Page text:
Driver fatigue is a serious problem – in fact according to ROSPA, it results in thousands of road accidents every year.
“It is not possible to calculate the exact number of sleep related accidents but research shows that driver fatigue may be a contributory factor in up to 20% of road accidents, and up to one quarter of fatal and serious accidents.”
So why does being tired make an accident more likely to happen?
Being sleepy or tired reduces reaction time. Obviously this is a critical factor when it comes to driving safely. It follows that tired drivers are less vigilant and not as alert as they might be which makes concentration difficult to maintain.
Crashes caused by tired drivers
ROSPA maintains “that drivers are aware when they are feeling sleepy, and so make a conscious decision about whether to continue driving or to stop for a rest. It may be that those who persist in driving underestimate the risk of actually falling asleep while driving. Or it may be that some drivers choose to ignore the risks (in the way that drink drivers do).”
In terms of fleets and company drivers, it’s helpful to analyse when accidents caused by tired or sleepy drivers are most likely to happen:
- on long journeys on monotonous roads, such as motorways
- between 2am and 6am
- between 2pm and 4pm (especially after eating, or taking even one alcoholic drink)
- after having less sleep than normal
- after drinking alcohol
- if taking medicines that cause drowsiness
- after long working hours or on journeys home after long shifts, especially night shifts
Drivers most at risk
The research that RoSPA has undertaken indicates that young male drivers, truck drivers, company car drivers and shift workers are most at risk of falling asleep while driving. It’s possible that shift workers and commercial vehicle drivers may have a higher risk of sleep-related crashes due to work-related factors and the fact that they are operating on “unnatural” patterns in terms of sleep and work.
More stats from RoSPA : Many professional drivers, especially HGV drivers report increased levels of sleepiness and are involved in a disproportionately high number of fatigue-related accidents. However, two thirds of drivers who fall asleep at the wheel are car drivers. Most (85%) of the drivers causing sleep-related crashes are men, and over one third are aged 30 or under.
How To Avoid Falling Asleep at the Wheel
The Highway Code (Rule 91) gives the following advice:-
Driving when you are tired greatly increases your accident risk. To minimise this risk
- Make sure you are fit to drive. Do not begin a journey if you are tired. Get a good night’s sleep before embarking on a long journey.
- Avoid undertaking long journeys between midnight and 6am, when natural alertness is at a minimum
- Plan your journey to take sufficient breaks. A minimum break of at least 15 minutes after every two hours of driving is recommended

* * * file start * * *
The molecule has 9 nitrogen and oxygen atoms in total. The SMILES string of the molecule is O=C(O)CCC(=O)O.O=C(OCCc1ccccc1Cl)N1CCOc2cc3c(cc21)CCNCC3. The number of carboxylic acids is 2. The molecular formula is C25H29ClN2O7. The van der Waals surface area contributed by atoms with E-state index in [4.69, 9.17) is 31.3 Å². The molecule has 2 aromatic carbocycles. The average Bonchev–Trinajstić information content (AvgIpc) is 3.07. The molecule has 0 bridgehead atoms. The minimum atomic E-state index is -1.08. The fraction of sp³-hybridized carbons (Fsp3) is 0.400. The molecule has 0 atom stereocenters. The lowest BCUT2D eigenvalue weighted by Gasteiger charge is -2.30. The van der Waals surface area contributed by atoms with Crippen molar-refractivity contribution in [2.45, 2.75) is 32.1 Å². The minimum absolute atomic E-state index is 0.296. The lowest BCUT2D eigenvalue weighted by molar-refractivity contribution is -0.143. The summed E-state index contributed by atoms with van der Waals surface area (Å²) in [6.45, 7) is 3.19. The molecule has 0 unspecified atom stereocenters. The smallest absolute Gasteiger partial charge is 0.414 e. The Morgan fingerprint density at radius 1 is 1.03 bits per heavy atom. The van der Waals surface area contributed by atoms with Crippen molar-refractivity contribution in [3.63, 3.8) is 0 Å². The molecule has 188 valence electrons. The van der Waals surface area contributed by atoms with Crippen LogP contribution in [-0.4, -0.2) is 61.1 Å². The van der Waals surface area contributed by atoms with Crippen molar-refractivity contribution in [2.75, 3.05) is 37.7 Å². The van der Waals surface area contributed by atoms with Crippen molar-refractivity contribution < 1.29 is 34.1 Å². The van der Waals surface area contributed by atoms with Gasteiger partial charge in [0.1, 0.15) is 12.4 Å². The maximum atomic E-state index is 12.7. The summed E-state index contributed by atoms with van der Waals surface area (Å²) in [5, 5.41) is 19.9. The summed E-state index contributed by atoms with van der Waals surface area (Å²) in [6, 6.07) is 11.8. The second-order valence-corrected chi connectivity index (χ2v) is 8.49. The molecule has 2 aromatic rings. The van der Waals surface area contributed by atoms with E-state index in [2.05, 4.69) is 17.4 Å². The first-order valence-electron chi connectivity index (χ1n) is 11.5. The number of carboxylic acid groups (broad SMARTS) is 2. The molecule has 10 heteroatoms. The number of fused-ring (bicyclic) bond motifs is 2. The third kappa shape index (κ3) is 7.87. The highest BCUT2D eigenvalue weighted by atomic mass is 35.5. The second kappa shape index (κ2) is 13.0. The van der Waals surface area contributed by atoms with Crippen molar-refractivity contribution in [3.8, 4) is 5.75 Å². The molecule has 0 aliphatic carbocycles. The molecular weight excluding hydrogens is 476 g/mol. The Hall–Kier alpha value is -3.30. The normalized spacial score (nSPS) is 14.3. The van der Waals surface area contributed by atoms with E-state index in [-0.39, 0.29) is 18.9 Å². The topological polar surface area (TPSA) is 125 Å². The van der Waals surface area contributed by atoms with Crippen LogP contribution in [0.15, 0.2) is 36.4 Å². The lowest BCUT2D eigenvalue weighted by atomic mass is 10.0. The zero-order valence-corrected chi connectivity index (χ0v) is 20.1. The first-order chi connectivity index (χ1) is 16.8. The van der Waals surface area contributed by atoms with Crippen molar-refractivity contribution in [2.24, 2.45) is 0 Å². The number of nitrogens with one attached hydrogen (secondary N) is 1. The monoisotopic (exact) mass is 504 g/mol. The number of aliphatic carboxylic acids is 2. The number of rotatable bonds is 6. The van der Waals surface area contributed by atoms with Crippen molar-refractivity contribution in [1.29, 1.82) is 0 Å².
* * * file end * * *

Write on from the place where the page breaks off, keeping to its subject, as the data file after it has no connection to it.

- If you feel sleepy, stop in a safe place. Do not stop on the hard shoulder of a motorway
- The most effective ways to counter sleepiness are to drink, for example, two cups of caffeinated coffee and to take a short nap (up to 15 minutes).
Most of the things that drivers do to try to keep themselves awake and alert when driving are ineffective, and should only be regarded as emergency measures to allow the driver time to find somewhere safe to stop. Drinking at least 150 mg of caffeine and taking a nap of around 15 minutes are the only measures that help to reduce sleepiness. But even these are temporary measures; sleepiness will return if the driver does not stop driving within a fairly short period of time.
Employers & Fleet Managers
RoSPA offers specific help and advice to employers and fleet managers:
“Driving is the most dangerous work activity that people do. It is estimated that around 150 people are killed or seriously injured every week in crashes involving someone who was driving, riding or otherwise using the road for work purposes. The majority of these tragedies can be prevented. HSE Guidelines, “Driving at Work”, state that “health and safety law applies to on-the-road work activities as to all work activities and the risks should be effectively managed within a health and safety system”. Therefore, employers must assess the risks involved in their staff’s use of the road for work and put in place all ‘reasonably practicable’ measures to manage those risks.
One of the most important things that fleet managers must do is ensure that their drivers are not at risk of falling asleep at the wheel.”
RoSPA’s free guide, “Driving for Work: Safer Journey Planner” gives advice to employers on how they can do this. You can download it and read the article from which this information was taken in full at http://www.rospa.com/roadsafety/adviceandinformation/driving/driverfatigue/factsheet.aspx